From: the lemonade lady
Date: 05 Nov 09 - 04:32 AM

I was at an open mic this week in the foyer bar of the theatre in Hereford. There was a weedy PA , a monitor that wasn't working, 2 speakers placed in front of the stage and 2 mics. The sound was really nasty, toppy and unbalanced; as a performer I couldn't hear my self, a, because of the lack of monitor, b. because of the position of the speakers and c. People chattering at the bar. Oh and announcements over the theatre tanoy lol! I have a very powerful voice and when I came off stage someone said '' you don't need a mic''! Which brings me onto another thing; why don't people learn to project their voices? Because they can rely on mics, which means spontaneous performance is a nightmare to them. I was at an open mic where the mic failed half way through a teenager's performance but she kept going and was SO much better, but she was suddenly thrown with lack of confidence.


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Subject: RE: Music: Pubs and music [uk]
From: Gervase
Date: 05 Nov 09 - 04:46 AM

A good point, Sal, and I have to agree.
One problem is that, although many people are great musicians, they don't know how to set up a PA (I know I don't). There seems to be a view that if it goes up to 11, then it should be turned up to 11!
The link to Bob Brozman's notes is an excellent tutorial, but I wonder how many groups and venues would take the trouble to absorb that information. It also assumes a fair bit of knowledge in the first place.


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Subject: RE: Music: Pubs and music [uk]
From: bubblyrat
Date: 05 Nov 09 - 04:47 AM

The trouble with pubs is that people talk,play darts,tell jokes etc (very inconsiderate of them !),the noise becoming louder in proportion to the amount of alcohol consumed.This can be very off-pissing for both the performer and those actually wanting to listen & enjoy.
    Having said that,we at MBAC played in a pub in High Wycombe last night, a venue where we usually set up all our "gear",but decided,on this occasion,not to.The result was probably the best evening we have ever had at that location,with people coming from other parts of the pub to listen,applaud,join in,and generally express enthusiasm for what we were playing-----most gratifying ! But yes,the dart-players nearby DID get VERY noisy toward the end !


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Subject: RE: Music: Pubs and music [uk]
From: OlgaJ
Date: 05 Nov 09 - 05:26 AM

Some of the problems might come with the sort of material you are performing as much as the amount of amplification (I'm not a fan of loads of speakers and monitors in pubs)though I appreciate the need for adequate levels of amplification if the venue is noisy. We were in our local last Friday and the act was a 16 year old lad with a really nice voice. He did all the stuff that everyone expects to hear and the pub was really noisy during the 60 to 80s covers. Then he did a request- Bring Him Home, from Les Miserables and you could hear a pin drop. After that he interspersed the covers with some jazzy/ bluesy stuff and show songs that he clearly enjoyed doing and people actually listened. You will never get complete attention in a pub, its the nature of the place.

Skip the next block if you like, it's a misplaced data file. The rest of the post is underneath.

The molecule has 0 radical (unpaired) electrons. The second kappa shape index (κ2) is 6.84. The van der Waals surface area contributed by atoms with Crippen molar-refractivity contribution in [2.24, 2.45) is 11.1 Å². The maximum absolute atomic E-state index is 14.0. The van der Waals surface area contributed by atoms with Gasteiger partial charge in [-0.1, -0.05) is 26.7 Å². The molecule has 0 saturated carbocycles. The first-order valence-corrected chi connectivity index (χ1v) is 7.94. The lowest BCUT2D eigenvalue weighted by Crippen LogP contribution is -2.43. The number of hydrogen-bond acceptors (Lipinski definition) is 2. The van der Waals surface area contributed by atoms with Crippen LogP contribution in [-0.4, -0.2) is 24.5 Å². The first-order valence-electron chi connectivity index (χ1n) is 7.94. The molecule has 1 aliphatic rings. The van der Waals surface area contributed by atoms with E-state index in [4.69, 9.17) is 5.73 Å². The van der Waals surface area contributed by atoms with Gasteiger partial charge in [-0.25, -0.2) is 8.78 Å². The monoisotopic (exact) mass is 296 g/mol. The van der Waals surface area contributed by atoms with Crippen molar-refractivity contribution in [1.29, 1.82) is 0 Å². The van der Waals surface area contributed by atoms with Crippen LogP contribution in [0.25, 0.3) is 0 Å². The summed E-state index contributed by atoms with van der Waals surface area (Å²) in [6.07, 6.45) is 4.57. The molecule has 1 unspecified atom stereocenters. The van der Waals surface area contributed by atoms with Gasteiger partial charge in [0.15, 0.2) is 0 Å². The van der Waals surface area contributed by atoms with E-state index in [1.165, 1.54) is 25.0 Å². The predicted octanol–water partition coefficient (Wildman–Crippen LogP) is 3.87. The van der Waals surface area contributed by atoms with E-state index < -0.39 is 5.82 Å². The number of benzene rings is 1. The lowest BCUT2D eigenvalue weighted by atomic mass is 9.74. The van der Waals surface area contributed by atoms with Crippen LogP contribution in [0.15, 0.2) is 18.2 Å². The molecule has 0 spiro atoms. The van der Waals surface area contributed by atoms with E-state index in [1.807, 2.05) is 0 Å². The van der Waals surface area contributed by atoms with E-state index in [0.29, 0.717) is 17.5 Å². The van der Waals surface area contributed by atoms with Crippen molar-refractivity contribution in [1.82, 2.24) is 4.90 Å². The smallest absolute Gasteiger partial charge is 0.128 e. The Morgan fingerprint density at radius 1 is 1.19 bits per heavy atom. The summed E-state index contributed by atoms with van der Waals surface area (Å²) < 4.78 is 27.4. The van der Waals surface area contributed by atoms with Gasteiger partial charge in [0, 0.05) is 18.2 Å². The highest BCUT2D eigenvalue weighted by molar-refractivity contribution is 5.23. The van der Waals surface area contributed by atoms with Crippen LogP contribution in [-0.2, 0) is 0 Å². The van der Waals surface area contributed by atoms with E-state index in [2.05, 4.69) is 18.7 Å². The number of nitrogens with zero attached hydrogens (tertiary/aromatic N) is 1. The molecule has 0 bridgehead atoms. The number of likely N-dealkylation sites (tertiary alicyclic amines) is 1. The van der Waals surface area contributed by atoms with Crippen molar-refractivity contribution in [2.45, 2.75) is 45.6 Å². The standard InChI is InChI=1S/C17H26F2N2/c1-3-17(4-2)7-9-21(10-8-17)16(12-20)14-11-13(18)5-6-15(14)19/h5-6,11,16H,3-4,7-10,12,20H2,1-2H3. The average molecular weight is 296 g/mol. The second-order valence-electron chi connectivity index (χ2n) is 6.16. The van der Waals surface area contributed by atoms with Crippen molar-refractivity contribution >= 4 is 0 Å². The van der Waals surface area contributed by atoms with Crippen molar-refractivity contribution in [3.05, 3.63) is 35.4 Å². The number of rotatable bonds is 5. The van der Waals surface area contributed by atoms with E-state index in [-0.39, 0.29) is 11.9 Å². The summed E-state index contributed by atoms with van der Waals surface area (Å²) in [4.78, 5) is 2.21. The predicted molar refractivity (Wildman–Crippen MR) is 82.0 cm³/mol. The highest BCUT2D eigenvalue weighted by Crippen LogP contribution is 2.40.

I agree totally with the comment on people learning to project their voices. My son actually does this very well and quite often chooses not to use a microphone in open mic. sessions (!, or where he has a listening audience. I know very few people these days who can do this.


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Subject: RE: Music: Pubs and music [uk]
From: the lemonade lady
Date: 05 Nov 09 - 06:11 PM

So some education is needed in schools?
Which pub in high Wycombe?
Sal


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Subject: RE: Music: Pubs and music [uk]
From: Leadfingers
Date: 05 Nov 09 - 08:11 PM

MBAC is a movable feast - Belle Vue in H W , Prince Albert in Frieth , check the Marlow Bottom Acoustic website to see where they are ! I hope to be at the Dog and Badger in Medmenham 25the November !


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Subject: RE: Music: Pubs and music [uk]
From: kerry and Mandy
Date: 06 Nov 09 - 02:48 AM

hi all
we run an acoustic music night 2nd Tuesday of every month. the music covers folk, blues, modern pop, maritime.
we don't use PA and it is all in a pub, there are solo acts and bands that come along and the atmosphere is fantastic. the audience is good and attentive and we regally have 12 to 15 performers and about 50 or 60 people come every month.
yes people do talk but at a level not to interfere with the music and if it gets a bit loud they are self governing and other people in their group ask them to be a bit quieter.